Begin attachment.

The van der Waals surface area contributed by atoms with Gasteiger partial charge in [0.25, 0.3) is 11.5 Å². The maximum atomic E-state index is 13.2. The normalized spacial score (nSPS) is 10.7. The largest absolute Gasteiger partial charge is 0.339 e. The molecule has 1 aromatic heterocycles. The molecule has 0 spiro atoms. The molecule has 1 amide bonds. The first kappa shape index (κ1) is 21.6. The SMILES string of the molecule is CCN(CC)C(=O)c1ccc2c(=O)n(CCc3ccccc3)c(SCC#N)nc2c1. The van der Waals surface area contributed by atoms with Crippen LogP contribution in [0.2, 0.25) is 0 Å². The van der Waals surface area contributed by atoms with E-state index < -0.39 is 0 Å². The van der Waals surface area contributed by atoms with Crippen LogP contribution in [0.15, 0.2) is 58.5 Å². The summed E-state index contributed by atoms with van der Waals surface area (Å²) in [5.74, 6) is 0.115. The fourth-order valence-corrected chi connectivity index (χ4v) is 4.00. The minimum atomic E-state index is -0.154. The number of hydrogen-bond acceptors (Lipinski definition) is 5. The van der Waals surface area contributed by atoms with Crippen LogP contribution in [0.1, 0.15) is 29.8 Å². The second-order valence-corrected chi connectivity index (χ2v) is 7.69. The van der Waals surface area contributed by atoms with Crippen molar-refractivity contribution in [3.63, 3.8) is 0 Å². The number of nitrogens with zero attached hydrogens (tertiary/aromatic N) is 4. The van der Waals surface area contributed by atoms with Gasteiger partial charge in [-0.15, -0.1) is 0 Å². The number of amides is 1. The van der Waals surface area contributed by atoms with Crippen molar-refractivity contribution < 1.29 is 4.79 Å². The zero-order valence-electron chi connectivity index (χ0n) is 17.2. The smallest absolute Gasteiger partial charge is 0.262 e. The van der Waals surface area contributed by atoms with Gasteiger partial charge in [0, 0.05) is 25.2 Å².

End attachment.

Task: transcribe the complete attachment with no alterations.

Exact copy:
The van der Waals surface area contributed by atoms with Gasteiger partial charge in [0.25, 0.3) is 11.5 Å². The maximum atomic E-state index is 13.2. The normalized spacial score (nSPS) is 10.7. The largest absolute Gasteiger partial charge is 0.339 e. The molecule has 1 aromatic heterocycles. The molecule has 0 spiro atoms. The molecule has 1 amide bonds. The first kappa shape index (κ1) is 21.6. The SMILES string of the molecule is CCN(CC)C(=O)c1ccc2c(=O)n(CCc3ccccc3)c(SCC#N)nc2c1. The van der Waals surface area contributed by atoms with Crippen LogP contribution in [0.2, 0.25) is 0 Å². The van der Waals surface area contributed by atoms with E-state index < -0.39 is 0 Å². The van der Waals surface area contributed by atoms with Crippen LogP contribution in [0.15, 0.2) is 58.5 Å². The summed E-state index contributed by atoms with van der Waals surface area (Å²) in [5.74, 6) is 0.115. The fourth-order valence-corrected chi connectivity index (χ4v) is 4.00. The minimum atomic E-state index is -0.154. The number of hydrogen-bond acceptors (Lipinski definition) is 5. The van der Waals surface area contributed by atoms with Crippen LogP contribution in [0.1, 0.15) is 29.8 Å². The second-order valence-corrected chi connectivity index (χ2v) is 7.69. The van der Waals surface area contributed by atoms with Crippen molar-refractivity contribution in [3.63, 3.8) is 0 Å². The number of nitrogens with zero attached hydrogens (tertiary/aromatic N) is 4. The van der Waals surface area contributed by atoms with Gasteiger partial charge in [-0.15, -0.1) is 0 Å². The number of amides is 1. The van der Waals surface area contributed by atoms with Crippen molar-refractivity contribution < 1.29 is 4.79 Å². The zero-order valence-electron chi connectivity index (χ0n) is 17.2. The smallest absolute Gasteiger partial charge is 0.262 e. The van der Waals surface area contributed by atoms with Gasteiger partial charge in [0, 0.05) is 25.2 Å².